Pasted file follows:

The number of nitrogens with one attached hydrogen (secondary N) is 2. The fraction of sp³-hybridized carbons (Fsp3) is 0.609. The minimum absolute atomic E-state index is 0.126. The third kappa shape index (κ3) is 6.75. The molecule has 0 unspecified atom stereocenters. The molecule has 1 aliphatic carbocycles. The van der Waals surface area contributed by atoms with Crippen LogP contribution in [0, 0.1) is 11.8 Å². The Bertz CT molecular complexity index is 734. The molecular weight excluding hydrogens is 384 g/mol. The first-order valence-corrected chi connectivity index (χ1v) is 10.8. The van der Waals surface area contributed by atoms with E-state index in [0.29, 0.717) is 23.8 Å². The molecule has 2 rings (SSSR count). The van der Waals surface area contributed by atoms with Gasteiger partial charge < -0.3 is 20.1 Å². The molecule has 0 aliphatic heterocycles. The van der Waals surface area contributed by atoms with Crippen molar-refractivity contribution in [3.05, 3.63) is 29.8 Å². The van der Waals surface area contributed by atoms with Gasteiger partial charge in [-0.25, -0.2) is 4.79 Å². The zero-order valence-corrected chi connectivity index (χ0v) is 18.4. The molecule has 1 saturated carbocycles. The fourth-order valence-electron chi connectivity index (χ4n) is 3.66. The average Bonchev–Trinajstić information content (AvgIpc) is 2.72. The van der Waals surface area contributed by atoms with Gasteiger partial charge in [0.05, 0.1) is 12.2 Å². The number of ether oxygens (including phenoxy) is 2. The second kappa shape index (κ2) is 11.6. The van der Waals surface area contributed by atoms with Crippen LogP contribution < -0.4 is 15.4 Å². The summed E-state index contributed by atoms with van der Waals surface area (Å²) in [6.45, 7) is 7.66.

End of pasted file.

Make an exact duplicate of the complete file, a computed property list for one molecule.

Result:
The number of nitrogens with one attached hydrogen (secondary N) is 2. The fraction of sp³-hybridized carbons (Fsp3) is 0.609. The minimum absolute atomic E-state index is 0.126. The third kappa shape index (κ3) is 6.75. The molecule has 0 unspecified atom stereocenters. The molecule has 1 aliphatic carbocycles. The van der Waals surface area contributed by atoms with Crippen LogP contribution in [0, 0.1) is 11.8 Å². The Bertz CT molecular complexity index is 734. The molecular weight excluding hydrogens is 384 g/mol. The first-order valence-corrected chi connectivity index (χ1v) is 10.8. The van der Waals surface area contributed by atoms with E-state index in [0.29, 0.717) is 23.8 Å². The molecule has 2 rings (SSSR count). The van der Waals surface area contributed by atoms with Gasteiger partial charge < -0.3 is 20.1 Å². The molecule has 0 aliphatic heterocycles. The van der Waals surface area contributed by atoms with Crippen molar-refractivity contribution in [3.05, 3.63) is 29.8 Å². The van der Waals surface area contributed by atoms with Gasteiger partial charge in [-0.25, -0.2) is 4.79 Å². The zero-order valence-corrected chi connectivity index (χ0v) is 18.4. The molecule has 1 saturated carbocycles. The fourth-order valence-electron chi connectivity index (χ4n) is 3.66. The average Bonchev–Trinajstić information content (AvgIpc) is 2.72. The van der Waals surface area contributed by atoms with Gasteiger partial charge in [0.05, 0.1) is 12.2 Å². The number of ether oxygens (including phenoxy) is 2. The second kappa shape index (κ2) is 11.6. The van der Waals surface area contributed by atoms with Crippen LogP contribution < -0.4 is 15.4 Å². The summed E-state index contributed by atoms with van der Waals surface area (Å²) in [6.45, 7) is 7.66.